Bad file access on the rise
Stephen John Smoogen
smooge at gmail.com
Sat Jun 8 17:26:39 UTC 2013
On 7 June 2013 23:33, Matthew Garrett <mjg59 at srcf.ucam.org> wrote:
> On Fri, Jun 07, 2013 at 07:03:24PM -0600, Stephen John Smoogen wrote:
> > On 7 June 2013 12:29, Matthew Garrett <mjg59 at srcf.ucam.org> wrote:
> > > So why not add a mechanism to permit applications to indicate that
> > > certain accesses they make should be ignored by audit?
> > >
> > Just so people know, this is like one of the the oldest auditing argument
> > in the world. I have had programmers say that since the 1990's. [The
> > standard counter story is that user program X says "don't audit anything
> > do in /etc." The programmer counters with adding in a black list of
> > directories that can't be audited, this gets countered by something else
> > and eventually you have a process where programs that have a GPG
> > that has been accepted as valid by the audit program can say which of the
> > white listed files it wants opened without audit are dealt with... and
> > some other programmer comes in and shows the 20,000 lines of need to be
> > audited code replaces 40 lines of C code in the programs that were
> > the problem.]
> Well, http://www.stigviewer.com/check/V-29067 implies that filtering of
> audit records is a reasonable thing to do. I have no expectation that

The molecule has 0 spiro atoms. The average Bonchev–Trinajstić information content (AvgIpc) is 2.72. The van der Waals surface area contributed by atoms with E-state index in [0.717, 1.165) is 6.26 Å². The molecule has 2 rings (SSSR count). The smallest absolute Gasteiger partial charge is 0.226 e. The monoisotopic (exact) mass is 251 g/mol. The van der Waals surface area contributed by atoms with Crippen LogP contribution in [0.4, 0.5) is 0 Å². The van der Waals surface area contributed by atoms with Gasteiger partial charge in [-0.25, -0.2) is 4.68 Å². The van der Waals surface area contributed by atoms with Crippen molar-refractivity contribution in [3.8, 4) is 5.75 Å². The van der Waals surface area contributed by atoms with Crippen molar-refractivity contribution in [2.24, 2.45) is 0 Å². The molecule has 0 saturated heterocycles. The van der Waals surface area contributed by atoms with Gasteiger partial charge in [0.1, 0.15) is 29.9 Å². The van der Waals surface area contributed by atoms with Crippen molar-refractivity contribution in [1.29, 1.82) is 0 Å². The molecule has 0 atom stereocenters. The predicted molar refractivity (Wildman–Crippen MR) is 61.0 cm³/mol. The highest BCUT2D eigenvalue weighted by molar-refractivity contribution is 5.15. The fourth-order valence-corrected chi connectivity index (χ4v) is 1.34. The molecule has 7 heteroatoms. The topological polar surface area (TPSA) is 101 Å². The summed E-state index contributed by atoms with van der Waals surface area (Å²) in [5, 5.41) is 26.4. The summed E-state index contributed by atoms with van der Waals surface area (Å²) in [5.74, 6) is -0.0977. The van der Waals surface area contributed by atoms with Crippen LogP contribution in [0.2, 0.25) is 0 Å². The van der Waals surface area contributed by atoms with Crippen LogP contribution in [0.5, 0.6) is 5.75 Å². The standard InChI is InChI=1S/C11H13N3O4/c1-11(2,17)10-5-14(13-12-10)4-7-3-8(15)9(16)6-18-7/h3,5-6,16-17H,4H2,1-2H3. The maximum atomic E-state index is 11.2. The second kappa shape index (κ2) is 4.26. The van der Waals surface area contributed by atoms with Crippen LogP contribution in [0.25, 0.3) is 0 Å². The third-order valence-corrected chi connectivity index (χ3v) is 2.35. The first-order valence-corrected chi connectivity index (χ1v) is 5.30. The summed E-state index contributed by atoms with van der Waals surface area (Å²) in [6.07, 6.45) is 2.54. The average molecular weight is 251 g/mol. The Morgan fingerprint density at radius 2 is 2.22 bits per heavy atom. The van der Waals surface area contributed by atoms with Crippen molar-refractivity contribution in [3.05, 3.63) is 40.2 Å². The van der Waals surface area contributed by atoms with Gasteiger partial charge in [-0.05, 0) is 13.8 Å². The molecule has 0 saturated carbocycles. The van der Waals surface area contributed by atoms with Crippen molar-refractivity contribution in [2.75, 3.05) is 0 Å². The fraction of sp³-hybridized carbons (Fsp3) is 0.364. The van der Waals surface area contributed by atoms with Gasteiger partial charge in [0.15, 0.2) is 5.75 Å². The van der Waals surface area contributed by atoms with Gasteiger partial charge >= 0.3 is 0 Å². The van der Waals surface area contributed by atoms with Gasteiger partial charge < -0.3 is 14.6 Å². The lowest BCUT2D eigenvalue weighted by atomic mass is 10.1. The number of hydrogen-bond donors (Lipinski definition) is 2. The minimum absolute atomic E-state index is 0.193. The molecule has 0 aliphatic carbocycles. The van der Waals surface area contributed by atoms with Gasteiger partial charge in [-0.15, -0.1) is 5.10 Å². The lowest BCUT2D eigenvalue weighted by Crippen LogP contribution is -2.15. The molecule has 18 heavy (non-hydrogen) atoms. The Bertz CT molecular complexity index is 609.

> arbitrary user applications should be able to do whatever they want
> without leaving an audit trail, but I don't see what that has to do with
> system applications. Root has the ability to modify the selinux policy,
> so root (and packages installed by root) should have the ability to
> modify the set of behaviours that trigger audit records.
I believe we are discussing past each other. I don't mean to say that
filtering audit records is not a reasonable thing to do. It is however
usually a site (the hospital, the business, the military base etc) specific
decision versus one that the OS or program can determine before hand. In
this case audit has a mechanism to conform with that site specific decision
by being able to filter it out. But it has to be manually added because it
has to be the decision of the local organization whether or not they
consider X to be significant or not.
The process at the site for determining whether or not a program is doing
the right thing or not is usually outside of the skill set of the people at
the site. So they will have to open a ticket with some company, that
company will have to audit the code, determine whether the accesses can be
filtered safely or not and then either tell the person to put in an audit
skip message or put in a patch to make the program not do something as
"loudly" as it was before. In most of the cases it is where a program is
trying to open every file in a directory versus having any sort of
filtering (which pulseaudio does have already) or by sticking stuff down a
tree that is owned by the userid so that the number of files is shortened
(which int he case of /tmp files is usually done) or some other step.
In the end this sort of work is a lot more expensive than if someone goes
through various audit items early on and says "hey this is triggering a lot
more than it used to, can we fix it..." which is sort of what happened here
before various ancient feuds and personalities took over the conversations.
Stephen J Smoogen.
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